US Government Denies Shielding Endangered Right Whales From Ship Collisions
The Biden administration has refused an emergency petition to safeguard the critically endangered North Atlantic right whales from being killed by vessels in calving grounds off the southeast coast of the US.
North Atlantic right whales are one of the world’s most extraordinary at-risk marine mammals. They give birth only every three to 10 years. Now, the population is down to only 70 reproductive females.
In November 2022, well-known conservation groups, including the WDC, filed a petition for emergency rulemaking that requested a rule that mirrors a National Marine Fisheries Service proposal to have set speed limits for vessels that measure 35 feet in length and greater and expand areas where speed limits are applicable. The regulation could prevent incidents like the boat collision that took place in 2021 and took the life of a right whale calf off Florida and fatally injured its mother.
The agency has yet to finalize the proposal, with officials mentioning that they do not have sufficient time or resources to implement emergency regulations and have been working with vessel operators to get voluntary slow-downs. Earlier voluntary efforts, however, have not proved to be effective.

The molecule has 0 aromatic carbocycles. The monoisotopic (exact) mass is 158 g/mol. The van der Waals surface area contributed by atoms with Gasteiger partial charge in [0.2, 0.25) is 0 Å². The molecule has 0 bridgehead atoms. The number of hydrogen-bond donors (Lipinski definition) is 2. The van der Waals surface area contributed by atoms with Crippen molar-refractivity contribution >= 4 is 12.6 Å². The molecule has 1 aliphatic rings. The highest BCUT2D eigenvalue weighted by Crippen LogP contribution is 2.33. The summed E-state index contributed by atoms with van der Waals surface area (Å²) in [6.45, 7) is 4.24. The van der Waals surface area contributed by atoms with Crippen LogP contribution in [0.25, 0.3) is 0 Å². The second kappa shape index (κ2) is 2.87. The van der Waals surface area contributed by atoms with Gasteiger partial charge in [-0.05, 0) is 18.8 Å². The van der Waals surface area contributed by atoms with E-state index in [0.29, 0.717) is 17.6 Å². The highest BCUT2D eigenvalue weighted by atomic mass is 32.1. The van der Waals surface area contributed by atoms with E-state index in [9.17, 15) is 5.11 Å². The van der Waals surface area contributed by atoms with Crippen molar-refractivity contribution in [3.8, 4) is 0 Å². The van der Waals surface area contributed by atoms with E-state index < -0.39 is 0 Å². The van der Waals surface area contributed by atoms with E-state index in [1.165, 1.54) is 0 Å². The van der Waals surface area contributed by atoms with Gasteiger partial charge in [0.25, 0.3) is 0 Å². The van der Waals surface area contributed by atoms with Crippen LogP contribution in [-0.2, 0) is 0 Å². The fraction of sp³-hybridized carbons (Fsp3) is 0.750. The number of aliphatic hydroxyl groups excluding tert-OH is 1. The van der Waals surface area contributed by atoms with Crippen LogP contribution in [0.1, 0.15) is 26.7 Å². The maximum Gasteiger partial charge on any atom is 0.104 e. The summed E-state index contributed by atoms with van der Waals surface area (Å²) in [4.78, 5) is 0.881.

Right whales birth and nurse calves in such warm and shallow waters. Scientists are not aware of other calving grounds for these. But the region has gradually transformed into a killing zone.
The whales start reproducing around the middle of November, and the season typically lasts till the middle of April. Pregnant females and mothers with nursing calves are at risk of massive vessel strikes as they spend a significant amount of time close to the water’s surface. The agency’s decision not to take urgent action puts the species’ future at severe risk.
Ship strikes are two significant threats to North Atlantic right whales, with entanglements associated with commercial fishing gear. The National Marine Fisheries Service’s rule mandates vessels that measure about 65 feet in length and greater to slow to 10 knots or less to protect Right whales in specific areas at specific times. The agency has also noted that a rule expansion is crucial to preventing whale extinction.
Experts have estimated that 340 North Atlantic right whales remain.
References: Truthout, US Whales